In Berlin in 1921, one quarter of all the children in the city were found to be either suffering from disease, or from malnutrition. At the same time the German Government announced plans to build the world’s largest submarine. Albert Einstein stunned the scientific community by suggesting that the universe could be measured, and later in the year he won the Nobel Prize in Physics.

In Paris the Allies announced that the German Nation owed them 10 billion (British) pounds, in reparations, payable over 42 years. This decision, and the threats made to enforce the payments, contributed to German political instability, and a sense of grievance which would only grow.

In March, British, French and Belgian troops occupied parts of Germany, which had failed to respond to the demand for reparations in time. Coincidentally both Adolf Hitler and Benito Mussolini consolidated their political power, by taking control of their respective ‘personal’ political parties.

In other parts of Europe the year presented much to consider. In France the first tuberculosis vaccine was made, and given, and the first helicopter flew successfully. Sweden abolished the death penalty, while Finland’s Paavo Nurmi set a new 10,000m world record.

In Italy, the Fascist Party won 29 seats in the Italian general election. Spain was defeated by Moroccan rebels in a major early battle of the Rif War. The Rif War lasted until 1926, and the Spanish would later call in the French to assist in putting down the rebellion.

In January British tanks rolled into Dublin’s city streets, while the Irish War of Independence raged on. A truce was declared in July 1921. Partition between the North (Ulster) and the South (Irish Free State) would be completed by 1922.

Greece and Turkey continued their own side war, from 1919-1922, due to the Allies’ partitioning of the Ottoman Empire. Britain, through David Lloyd George, made secret territorial promises to the Greeks, which were all nullified by the time of the cease-fire. There was much loss of life on both sides. This conflict saw the emergence of Mustafa Kemal (Ataturk), who would go on to lead Turkey until 1938, as President.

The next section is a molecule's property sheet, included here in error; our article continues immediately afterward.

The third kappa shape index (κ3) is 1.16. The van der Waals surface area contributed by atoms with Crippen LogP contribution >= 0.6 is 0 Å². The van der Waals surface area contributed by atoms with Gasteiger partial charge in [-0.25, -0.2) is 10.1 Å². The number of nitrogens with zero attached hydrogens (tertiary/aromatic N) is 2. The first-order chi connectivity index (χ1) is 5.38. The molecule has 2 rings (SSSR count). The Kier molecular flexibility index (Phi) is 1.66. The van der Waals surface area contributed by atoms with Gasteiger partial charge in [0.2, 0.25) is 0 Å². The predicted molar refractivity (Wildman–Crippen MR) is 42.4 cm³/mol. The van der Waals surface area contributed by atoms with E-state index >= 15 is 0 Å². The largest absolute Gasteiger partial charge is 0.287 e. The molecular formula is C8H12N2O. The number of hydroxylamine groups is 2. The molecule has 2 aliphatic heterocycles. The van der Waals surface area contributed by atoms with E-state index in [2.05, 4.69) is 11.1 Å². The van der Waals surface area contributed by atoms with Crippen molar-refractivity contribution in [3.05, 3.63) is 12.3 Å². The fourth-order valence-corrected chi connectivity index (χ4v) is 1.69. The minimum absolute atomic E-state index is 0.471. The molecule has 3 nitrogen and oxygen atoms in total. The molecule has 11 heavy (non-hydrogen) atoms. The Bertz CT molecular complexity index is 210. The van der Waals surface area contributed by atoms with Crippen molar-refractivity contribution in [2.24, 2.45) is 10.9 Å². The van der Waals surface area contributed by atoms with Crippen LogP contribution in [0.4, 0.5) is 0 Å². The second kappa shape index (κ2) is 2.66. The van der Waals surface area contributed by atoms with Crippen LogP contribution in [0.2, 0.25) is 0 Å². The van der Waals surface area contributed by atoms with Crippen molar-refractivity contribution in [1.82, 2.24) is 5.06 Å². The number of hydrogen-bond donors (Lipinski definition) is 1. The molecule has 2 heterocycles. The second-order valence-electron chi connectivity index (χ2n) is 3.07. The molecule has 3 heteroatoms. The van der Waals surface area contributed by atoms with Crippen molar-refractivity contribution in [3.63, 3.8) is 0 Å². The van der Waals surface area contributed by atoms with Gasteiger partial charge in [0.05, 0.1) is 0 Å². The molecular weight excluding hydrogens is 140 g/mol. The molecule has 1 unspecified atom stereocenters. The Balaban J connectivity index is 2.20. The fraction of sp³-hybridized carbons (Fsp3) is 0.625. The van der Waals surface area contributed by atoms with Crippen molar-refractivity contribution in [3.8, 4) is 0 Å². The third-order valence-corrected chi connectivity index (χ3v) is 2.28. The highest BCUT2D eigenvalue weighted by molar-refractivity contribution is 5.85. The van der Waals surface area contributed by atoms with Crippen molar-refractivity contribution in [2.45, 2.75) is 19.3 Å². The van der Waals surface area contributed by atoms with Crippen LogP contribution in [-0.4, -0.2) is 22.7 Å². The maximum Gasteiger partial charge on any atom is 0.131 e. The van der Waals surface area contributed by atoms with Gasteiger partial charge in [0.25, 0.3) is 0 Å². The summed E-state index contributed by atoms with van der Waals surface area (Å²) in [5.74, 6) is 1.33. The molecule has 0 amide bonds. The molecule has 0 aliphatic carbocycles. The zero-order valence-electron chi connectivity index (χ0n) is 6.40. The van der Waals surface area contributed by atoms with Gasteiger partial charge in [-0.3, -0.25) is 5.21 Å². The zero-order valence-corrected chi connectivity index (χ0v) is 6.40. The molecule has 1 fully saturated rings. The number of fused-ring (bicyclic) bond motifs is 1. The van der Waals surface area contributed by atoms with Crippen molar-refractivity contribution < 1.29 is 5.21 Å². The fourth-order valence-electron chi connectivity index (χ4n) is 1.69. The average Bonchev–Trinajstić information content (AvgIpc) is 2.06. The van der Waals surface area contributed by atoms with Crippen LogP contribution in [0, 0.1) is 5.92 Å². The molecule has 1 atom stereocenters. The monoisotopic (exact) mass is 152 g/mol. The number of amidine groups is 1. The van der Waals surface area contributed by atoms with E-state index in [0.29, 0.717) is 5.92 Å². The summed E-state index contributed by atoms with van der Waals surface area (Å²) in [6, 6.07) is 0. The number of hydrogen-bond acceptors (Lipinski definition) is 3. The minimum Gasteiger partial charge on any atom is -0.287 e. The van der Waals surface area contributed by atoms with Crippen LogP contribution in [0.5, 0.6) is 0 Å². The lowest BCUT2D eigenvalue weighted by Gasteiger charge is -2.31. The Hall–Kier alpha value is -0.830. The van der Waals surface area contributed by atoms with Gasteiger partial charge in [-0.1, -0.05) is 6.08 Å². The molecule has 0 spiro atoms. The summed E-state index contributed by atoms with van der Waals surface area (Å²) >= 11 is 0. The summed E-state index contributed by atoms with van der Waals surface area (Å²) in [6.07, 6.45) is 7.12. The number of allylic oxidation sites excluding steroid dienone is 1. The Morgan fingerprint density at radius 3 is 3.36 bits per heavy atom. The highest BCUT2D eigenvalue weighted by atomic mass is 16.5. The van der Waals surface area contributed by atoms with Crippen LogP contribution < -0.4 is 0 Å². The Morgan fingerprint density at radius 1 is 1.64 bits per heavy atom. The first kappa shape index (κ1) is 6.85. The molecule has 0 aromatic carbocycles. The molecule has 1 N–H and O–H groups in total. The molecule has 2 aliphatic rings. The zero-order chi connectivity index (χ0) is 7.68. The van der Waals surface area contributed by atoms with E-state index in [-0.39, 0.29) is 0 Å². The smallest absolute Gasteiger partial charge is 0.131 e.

Many reports from the United States for this year were either to do with women and their dress, or their behaviour. In Chicago, women found to be wearing short skirts, or showing bare arms, were liable to fines from $10 – $100. In Utah they could be jailed. New York appointed a State Commissioner who had the power to censor dances he thought were indecent. Washington fined women for smoking, although men were permitted.

Race was the other flash-point for Americans that year. At the end of May a black shoe-shine employee tripped, and while falling forward, grabbed the arm of a white female elevator operator. The incident was witnessed by an onlooker, who called the police.

The young woman was not injured, and she did not want to press charges. Clearly it was an accident, and definitely not an attempted rape. He was taken off and jailed, while rumours spread that he was going to be lynched. A white crowd surrounded the jail, and was met by a smaller, but determined group of black men, intent on stopping any lynching.